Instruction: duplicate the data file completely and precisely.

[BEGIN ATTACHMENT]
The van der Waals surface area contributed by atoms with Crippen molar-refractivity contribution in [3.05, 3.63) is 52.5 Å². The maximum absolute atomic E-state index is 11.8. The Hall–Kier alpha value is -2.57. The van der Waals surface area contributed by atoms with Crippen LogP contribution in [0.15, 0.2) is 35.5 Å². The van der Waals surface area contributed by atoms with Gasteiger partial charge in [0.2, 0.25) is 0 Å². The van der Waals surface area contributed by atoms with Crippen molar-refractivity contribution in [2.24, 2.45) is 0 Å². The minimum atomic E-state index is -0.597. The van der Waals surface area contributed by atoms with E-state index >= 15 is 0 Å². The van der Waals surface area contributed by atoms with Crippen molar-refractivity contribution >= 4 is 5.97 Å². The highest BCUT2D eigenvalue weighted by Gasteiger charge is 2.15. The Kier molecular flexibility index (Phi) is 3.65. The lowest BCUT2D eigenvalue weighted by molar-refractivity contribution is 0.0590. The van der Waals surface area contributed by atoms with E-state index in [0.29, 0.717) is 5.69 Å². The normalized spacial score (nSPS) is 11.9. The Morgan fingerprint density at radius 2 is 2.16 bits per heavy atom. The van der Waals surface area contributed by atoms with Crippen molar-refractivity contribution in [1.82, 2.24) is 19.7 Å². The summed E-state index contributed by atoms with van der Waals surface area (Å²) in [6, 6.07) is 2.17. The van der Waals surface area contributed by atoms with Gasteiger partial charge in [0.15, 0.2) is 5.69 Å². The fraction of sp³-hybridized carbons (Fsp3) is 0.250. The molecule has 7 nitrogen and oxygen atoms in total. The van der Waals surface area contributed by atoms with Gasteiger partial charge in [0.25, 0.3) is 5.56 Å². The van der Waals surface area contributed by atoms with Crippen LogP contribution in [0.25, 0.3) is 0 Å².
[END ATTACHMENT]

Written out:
The van der Waals surface area contributed by atoms with Crippen molar-refractivity contribution in [3.05, 3.63) is 52.5 Å². The maximum absolute atomic E-state index is 11.8. The Hall–Kier alpha value is -2.57. The van der Waals surface area contributed by atoms with Crippen LogP contribution in [0.15, 0.2) is 35.5 Å². The van der Waals surface area contributed by atoms with Gasteiger partial charge in [0.2, 0.25) is 0 Å². The van der Waals surface area contributed by atoms with Crippen molar-refractivity contribution in [2.24, 2.45) is 0 Å². The minimum atomic E-state index is -0.597. The van der Waals surface area contributed by atoms with E-state index >= 15 is 0 Å². The van der Waals surface area contributed by atoms with Crippen molar-refractivity contribution >= 4 is 5.97 Å². The highest BCUT2D eigenvalue weighted by Gasteiger charge is 2.15. The Kier molecular flexibility index (Phi) is 3.65. The lowest BCUT2D eigenvalue weighted by molar-refractivity contribution is 0.0590. The van der Waals surface area contributed by atoms with E-state index in [0.29, 0.717) is 5.69 Å². The normalized spacial score (nSPS) is 11.9. The Morgan fingerprint density at radius 2 is 2.16 bits per heavy atom. The van der Waals surface area contributed by atoms with Crippen molar-refractivity contribution in [1.82, 2.24) is 19.7 Å². The summed E-state index contributed by atoms with van der Waals surface area (Å²) in [6, 6.07) is 2.17. The van der Waals surface area contributed by atoms with Gasteiger partial charge in [0.15, 0.2) is 5.69 Å². The fraction of sp³-hybridized carbons (Fsp3) is 0.250. The molecule has 7 nitrogen and oxygen atoms in total. The van der Waals surface area contributed by atoms with Gasteiger partial charge in [0.25, 0.3) is 5.56 Å². The van der Waals surface area contributed by atoms with Crippen LogP contribution in [0.25, 0.3) is 0 Å².